Dezeen Magazine

Yiduan Shanghai completes serene HQ in Shanghai for local clothing brand Hemu

Interior design firm Yiduan Shanghai has transformed a 1960s building in Shanghai into a "zen-like" HQ for Hemu, a local clothing brand.

Located in the Jiading District of Shanghai, the original 1960s building was built as an annexe of Huilongtan Park – a picturesque park with a 400-year history. Made from timber, grey bricks and moss-covered tiles, the two-storey structure features multiple archways that frame views.

The building has a back and front yard – a tranquil paved yard at the front of the property is surrounded by century-old trees. The space at the back of the showroom doubles as an outdoor runway at night for shows accompanied by music.

Inside the 1,500-square-metre property, the headquarter's interior has an austere, minimalist aesthetic that features plenty of natural materials and unfinished surfaces in accordance with Hemu's existing retail stores and brand image.

"Based on oriental elements and humanism, the overall design adheres to originality, respects nature, conveys Zen serenity and embodies traditional oriental culture," said the firm, which is led by founder Xu Xujun.

"The whole space shows harmonious integration between the brand and nature."

The brand's display area and the front desk are on the ground floor, while the working space and reception area are on the first floor.

Combining garments, tea, incense, homewares and books, the brand wanted to create a space where customers could come to experience a total lifestyle. The space allows visitors to not only view the clothing, but also enjoy a hot drink and read books at the same time.

"Simplicity is the ultimate form of sophistication, so we utilised a minimalist approach and natural materials to design the space," said the designers.

"We were hoping to realise harmonious coexistence among clothing, people and nature as well as encourage people to keep a kind heart and discover beauty in spite of the vicissitudes of life," said the designers.

The firm added a large modern windows to the building's facades to form a contrast with the classical Chinese architecture.

At the rear of the building, where the clothing showroom is located, a wall of floor-to-ceiling windows wrap the back yard providing a clear view of the runway.

At the front of the building, by the entrance area, a still water pond is surrounded by what the firm describe as "Chinese-style partition walls" that are cut with large circular openings.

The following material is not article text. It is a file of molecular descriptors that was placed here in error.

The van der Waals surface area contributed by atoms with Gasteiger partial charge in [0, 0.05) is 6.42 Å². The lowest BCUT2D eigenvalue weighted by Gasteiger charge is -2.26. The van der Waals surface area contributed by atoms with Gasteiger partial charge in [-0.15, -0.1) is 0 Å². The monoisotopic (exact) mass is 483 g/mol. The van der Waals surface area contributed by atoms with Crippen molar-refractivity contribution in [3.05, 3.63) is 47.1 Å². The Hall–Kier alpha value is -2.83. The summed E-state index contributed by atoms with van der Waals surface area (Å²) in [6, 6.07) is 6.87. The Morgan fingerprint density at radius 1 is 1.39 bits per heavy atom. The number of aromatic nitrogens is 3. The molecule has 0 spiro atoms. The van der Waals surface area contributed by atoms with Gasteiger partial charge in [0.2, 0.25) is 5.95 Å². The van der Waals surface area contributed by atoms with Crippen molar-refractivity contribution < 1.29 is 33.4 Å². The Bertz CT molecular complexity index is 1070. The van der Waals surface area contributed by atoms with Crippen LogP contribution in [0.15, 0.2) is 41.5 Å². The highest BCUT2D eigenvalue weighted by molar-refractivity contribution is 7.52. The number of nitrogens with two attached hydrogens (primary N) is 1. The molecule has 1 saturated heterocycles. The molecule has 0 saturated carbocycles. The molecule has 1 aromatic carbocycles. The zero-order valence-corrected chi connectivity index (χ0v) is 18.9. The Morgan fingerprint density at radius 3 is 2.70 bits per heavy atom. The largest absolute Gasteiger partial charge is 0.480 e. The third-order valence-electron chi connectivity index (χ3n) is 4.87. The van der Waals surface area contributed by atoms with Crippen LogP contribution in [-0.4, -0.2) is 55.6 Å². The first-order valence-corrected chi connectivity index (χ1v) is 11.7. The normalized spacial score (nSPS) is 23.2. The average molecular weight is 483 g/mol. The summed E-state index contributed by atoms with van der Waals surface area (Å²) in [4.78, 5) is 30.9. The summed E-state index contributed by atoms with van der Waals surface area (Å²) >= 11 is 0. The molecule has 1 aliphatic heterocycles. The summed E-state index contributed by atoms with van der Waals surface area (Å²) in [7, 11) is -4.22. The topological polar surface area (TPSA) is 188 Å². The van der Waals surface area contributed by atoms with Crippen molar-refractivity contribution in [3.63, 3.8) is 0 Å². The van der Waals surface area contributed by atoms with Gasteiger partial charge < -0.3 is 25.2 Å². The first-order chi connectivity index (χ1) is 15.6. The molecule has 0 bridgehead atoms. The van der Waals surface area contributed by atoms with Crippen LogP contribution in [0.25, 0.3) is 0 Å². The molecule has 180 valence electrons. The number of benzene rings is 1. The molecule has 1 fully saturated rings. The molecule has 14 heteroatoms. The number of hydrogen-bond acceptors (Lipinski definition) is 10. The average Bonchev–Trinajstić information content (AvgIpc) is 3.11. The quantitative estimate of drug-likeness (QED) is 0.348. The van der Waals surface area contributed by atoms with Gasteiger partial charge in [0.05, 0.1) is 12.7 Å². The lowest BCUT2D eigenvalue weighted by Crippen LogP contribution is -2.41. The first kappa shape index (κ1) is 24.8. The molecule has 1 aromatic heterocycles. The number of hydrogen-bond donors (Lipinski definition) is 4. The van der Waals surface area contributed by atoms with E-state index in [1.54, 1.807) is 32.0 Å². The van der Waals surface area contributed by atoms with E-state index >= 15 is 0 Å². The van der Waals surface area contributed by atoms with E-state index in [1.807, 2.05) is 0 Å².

These walls form an entrance corridor that circulate visitors to the front door and provide a smooth transition from the exterior landscaping to the interior architecture.

Stepping into the foyer, a long front desk made out of rough hewn timber comes into view, while above, a concrete beam is flanked by two strips of cloth that are suspended from the ceiling. The composition is intended to "overturn the traditional setting of a front desk," said the designers.

Entered though a circular doorway, the clothing display area is an altogether brighter space that benefits from floor-to-ceiling windows and doors that look out across the back yard.

On the second floor, reclaimed timber flooring is paired with neat cement slurry walls to create a tranquil yet austere space.

Strips of white gravel are used alongside the granite and timber board flooring to outline walkways and display areas. The feature was designed to add a "Zen atmosphere" to the space, according to Yiduan Shanghai Interior Design.

Relaxed seating areas with low tables and cushions can also be found across the HQ in both the display and office areas.

"In a word, Hemu headquarters is a pioneering project of Yiduan for combining Zen spirit, Chinese classical elements and modern style in the design," concluded the firm.

When Lukstudio fitted out this multifunctional building in the Tianhe District of Guangzhou China, they developed a concept that involved containing different areas within a series of voids. The space is home to both a coffee shop and a co-working space each housed in different white boxes.